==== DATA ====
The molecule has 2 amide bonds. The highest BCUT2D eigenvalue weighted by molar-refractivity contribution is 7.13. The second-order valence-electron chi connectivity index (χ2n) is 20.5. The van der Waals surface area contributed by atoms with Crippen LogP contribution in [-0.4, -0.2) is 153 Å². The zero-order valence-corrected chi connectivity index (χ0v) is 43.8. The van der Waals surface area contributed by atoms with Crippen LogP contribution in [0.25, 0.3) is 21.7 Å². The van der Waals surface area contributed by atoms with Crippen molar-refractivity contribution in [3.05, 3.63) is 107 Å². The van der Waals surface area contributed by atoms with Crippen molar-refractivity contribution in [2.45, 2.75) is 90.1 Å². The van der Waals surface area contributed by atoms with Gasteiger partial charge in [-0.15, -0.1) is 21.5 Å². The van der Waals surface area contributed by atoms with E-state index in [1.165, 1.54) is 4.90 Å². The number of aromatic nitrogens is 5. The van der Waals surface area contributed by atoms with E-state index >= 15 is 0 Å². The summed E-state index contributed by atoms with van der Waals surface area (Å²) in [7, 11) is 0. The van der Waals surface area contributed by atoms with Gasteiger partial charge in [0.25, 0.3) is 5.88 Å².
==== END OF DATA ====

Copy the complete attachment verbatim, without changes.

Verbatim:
The molecule has 2 amide bonds. The highest BCUT2D eigenvalue weighted by molar-refractivity contribution is 7.13. The second-order valence-electron chi connectivity index (χ2n) is 20.5. The van der Waals surface area contributed by atoms with Crippen LogP contribution in [-0.4, -0.2) is 153 Å². The zero-order valence-corrected chi connectivity index (χ0v) is 43.8. The van der Waals surface area contributed by atoms with Crippen LogP contribution in [0.25, 0.3) is 21.7 Å². The van der Waals surface area contributed by atoms with Crippen molar-refractivity contribution in [3.05, 3.63) is 107 Å². The van der Waals surface area contributed by atoms with Crippen molar-refractivity contribution in [2.45, 2.75) is 90.1 Å². The van der Waals surface area contributed by atoms with Gasteiger partial charge in [-0.15, -0.1) is 21.5 Å². The van der Waals surface area contributed by atoms with E-state index in [1.165, 1.54) is 4.90 Å². The number of aromatic nitrogens is 5. The van der Waals surface area contributed by atoms with E-state index >= 15 is 0 Å². The summed E-state index contributed by atoms with van der Waals surface area (Å²) in [7, 11) is 0. The van der Waals surface area contributed by atoms with Gasteiger partial charge in [0.25, 0.3) is 5.88 Å².